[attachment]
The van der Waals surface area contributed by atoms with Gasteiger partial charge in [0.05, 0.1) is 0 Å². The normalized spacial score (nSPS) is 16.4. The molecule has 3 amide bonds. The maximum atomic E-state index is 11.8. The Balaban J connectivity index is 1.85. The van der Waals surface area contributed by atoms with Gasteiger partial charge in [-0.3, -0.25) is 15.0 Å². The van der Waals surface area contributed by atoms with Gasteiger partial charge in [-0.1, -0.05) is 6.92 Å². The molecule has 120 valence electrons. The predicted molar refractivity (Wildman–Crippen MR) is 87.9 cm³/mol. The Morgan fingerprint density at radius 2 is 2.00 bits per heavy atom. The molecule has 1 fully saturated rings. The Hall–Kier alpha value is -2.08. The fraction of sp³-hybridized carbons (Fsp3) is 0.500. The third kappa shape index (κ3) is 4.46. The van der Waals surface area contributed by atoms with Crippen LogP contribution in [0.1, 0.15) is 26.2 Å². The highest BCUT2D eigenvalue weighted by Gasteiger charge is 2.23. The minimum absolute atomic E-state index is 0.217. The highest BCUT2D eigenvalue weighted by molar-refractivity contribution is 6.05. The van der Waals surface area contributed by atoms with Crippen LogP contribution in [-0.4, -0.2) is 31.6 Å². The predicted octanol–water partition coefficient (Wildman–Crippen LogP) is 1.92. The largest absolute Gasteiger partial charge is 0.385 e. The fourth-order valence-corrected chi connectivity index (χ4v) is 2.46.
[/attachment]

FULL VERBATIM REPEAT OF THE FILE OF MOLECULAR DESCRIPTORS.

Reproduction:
The van der Waals surface area contributed by atoms with Gasteiger partial charge in [0.05, 0.1) is 0 Å². The normalized spacial score (nSPS) is 16.4. The molecule has 3 amide bonds. The maximum atomic E-state index is 11.8. The Balaban J connectivity index is 1.85. The van der Waals surface area contributed by atoms with Gasteiger partial charge in [-0.3, -0.25) is 15.0 Å². The van der Waals surface area contributed by atoms with Gasteiger partial charge in [-0.1, -0.05) is 6.92 Å². The molecule has 120 valence electrons. The predicted molar refractivity (Wildman–Crippen MR) is 87.9 cm³/mol. The Morgan fingerprint density at radius 2 is 2.00 bits per heavy atom. The molecule has 1 fully saturated rings. The Hall–Kier alpha value is -2.08. The fraction of sp³-hybridized carbons (Fsp3) is 0.500. The third kappa shape index (κ3) is 4.46. The van der Waals surface area contributed by atoms with Crippen LogP contribution in [0.1, 0.15) is 26.2 Å². The highest BCUT2D eigenvalue weighted by Gasteiger charge is 2.23. The minimum absolute atomic E-state index is 0.217. The highest BCUT2D eigenvalue weighted by molar-refractivity contribution is 6.05. The van der Waals surface area contributed by atoms with Crippen LogP contribution in [-0.4, -0.2) is 31.6 Å². The predicted octanol–water partition coefficient (Wildman–Crippen LogP) is 1.92. The largest absolute Gasteiger partial charge is 0.385 e. The fourth-order valence-corrected chi connectivity index (χ4v) is 2.46.